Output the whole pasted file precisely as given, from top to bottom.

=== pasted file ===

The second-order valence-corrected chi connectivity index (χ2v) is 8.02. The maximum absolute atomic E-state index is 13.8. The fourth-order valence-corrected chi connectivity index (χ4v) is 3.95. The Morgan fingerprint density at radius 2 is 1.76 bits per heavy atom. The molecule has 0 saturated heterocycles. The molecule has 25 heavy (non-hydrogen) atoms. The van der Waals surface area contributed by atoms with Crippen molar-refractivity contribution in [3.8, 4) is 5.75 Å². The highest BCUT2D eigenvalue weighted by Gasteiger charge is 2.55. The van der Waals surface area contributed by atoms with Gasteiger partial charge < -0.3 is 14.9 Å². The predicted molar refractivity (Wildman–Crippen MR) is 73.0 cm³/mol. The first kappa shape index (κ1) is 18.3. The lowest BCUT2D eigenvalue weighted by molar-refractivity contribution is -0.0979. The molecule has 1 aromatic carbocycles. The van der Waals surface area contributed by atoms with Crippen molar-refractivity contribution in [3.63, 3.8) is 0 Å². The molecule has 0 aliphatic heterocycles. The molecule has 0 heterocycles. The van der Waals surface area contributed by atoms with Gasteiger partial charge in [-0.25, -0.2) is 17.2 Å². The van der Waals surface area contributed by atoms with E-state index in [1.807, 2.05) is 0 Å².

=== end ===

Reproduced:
The second-order valence-corrected chi connectivity index (χ2v) is 8.02. The maximum absolute atomic E-state index is 13.8. The fourth-order valence-corrected chi connectivity index (χ4v) is 3.95. The Morgan fingerprint density at radius 2 is 1.76 bits per heavy atom. The molecule has 0 saturated heterocycles. The molecule has 25 heavy (non-hydrogen) atoms. The van der Waals surface area contributed by atoms with Crippen molar-refractivity contribution in [3.8, 4) is 5.75 Å². The highest BCUT2D eigenvalue weighted by Gasteiger charge is 2.55. The van der Waals surface area contributed by atoms with Gasteiger partial charge < -0.3 is 14.9 Å². The predicted molar refractivity (Wildman–Crippen MR) is 73.0 cm³/mol. The first kappa shape index (κ1) is 18.3. The lowest BCUT2D eigenvalue weighted by molar-refractivity contribution is -0.0979. The molecule has 1 aromatic carbocycles. The van der Waals surface area contributed by atoms with Crippen molar-refractivity contribution in [3.63, 3.8) is 0 Å². The molecule has 0 aliphatic heterocycles. The molecule has 0 heterocycles. The van der Waals surface area contributed by atoms with Gasteiger partial charge in [-0.25, -0.2) is 17.2 Å². The van der Waals surface area contributed by atoms with E-state index in [1.807, 2.05) is 0 Å².